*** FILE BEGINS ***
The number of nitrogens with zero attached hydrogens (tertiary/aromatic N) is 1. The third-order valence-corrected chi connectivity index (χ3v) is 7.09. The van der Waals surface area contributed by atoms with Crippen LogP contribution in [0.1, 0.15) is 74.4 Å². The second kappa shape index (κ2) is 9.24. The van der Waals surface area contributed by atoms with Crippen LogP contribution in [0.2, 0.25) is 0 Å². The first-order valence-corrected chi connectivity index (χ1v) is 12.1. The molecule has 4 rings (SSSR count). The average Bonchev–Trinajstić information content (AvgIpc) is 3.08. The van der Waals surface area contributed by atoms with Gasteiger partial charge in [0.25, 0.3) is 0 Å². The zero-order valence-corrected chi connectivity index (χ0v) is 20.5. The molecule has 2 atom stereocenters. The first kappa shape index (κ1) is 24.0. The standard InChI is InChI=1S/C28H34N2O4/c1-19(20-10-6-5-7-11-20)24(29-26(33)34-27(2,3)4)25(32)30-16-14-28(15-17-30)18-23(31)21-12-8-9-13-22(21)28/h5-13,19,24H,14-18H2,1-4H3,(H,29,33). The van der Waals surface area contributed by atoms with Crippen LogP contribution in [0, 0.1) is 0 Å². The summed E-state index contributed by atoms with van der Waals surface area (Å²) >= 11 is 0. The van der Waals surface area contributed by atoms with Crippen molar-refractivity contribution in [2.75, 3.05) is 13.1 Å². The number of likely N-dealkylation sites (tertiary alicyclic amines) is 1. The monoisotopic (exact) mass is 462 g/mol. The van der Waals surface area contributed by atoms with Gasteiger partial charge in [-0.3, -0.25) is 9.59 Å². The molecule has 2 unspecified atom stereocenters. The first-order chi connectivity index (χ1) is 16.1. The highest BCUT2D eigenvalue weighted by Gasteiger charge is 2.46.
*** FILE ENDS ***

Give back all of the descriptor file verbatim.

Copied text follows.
The number of nitrogens with zero attached hydrogens (tertiary/aromatic N) is 1. The third-order valence-corrected chi connectivity index (χ3v) is 7.09. The van der Waals surface area contributed by atoms with Crippen LogP contribution in [0.1, 0.15) is 74.4 Å². The second kappa shape index (κ2) is 9.24. The van der Waals surface area contributed by atoms with Crippen LogP contribution in [0.2, 0.25) is 0 Å². The first-order valence-corrected chi connectivity index (χ1v) is 12.1. The molecule has 4 rings (SSSR count). The average Bonchev–Trinajstić information content (AvgIpc) is 3.08. The van der Waals surface area contributed by atoms with Gasteiger partial charge in [0.25, 0.3) is 0 Å². The zero-order valence-corrected chi connectivity index (χ0v) is 20.5. The molecule has 2 atom stereocenters. The first kappa shape index (κ1) is 24.0. The standard InChI is InChI=1S/C28H34N2O4/c1-19(20-10-6-5-7-11-20)24(29-26(33)34-27(2,3)4)25(32)30-16-14-28(15-17-30)18-23(31)21-12-8-9-13-22(21)28/h5-13,19,24H,14-18H2,1-4H3,(H,29,33). The van der Waals surface area contributed by atoms with Crippen LogP contribution in [0, 0.1) is 0 Å². The summed E-state index contributed by atoms with van der Waals surface area (Å²) >= 11 is 0. The van der Waals surface area contributed by atoms with Crippen molar-refractivity contribution in [2.75, 3.05) is 13.1 Å². The number of likely N-dealkylation sites (tertiary alicyclic amines) is 1. The monoisotopic (exact) mass is 462 g/mol. The van der Waals surface area contributed by atoms with Gasteiger partial charge in [-0.3, -0.25) is 9.59 Å². The molecule has 2 unspecified atom stereocenters. The first-order chi connectivity index (χ1) is 16.1. The highest BCUT2D eigenvalue weighted by Gasteiger charge is 2.46.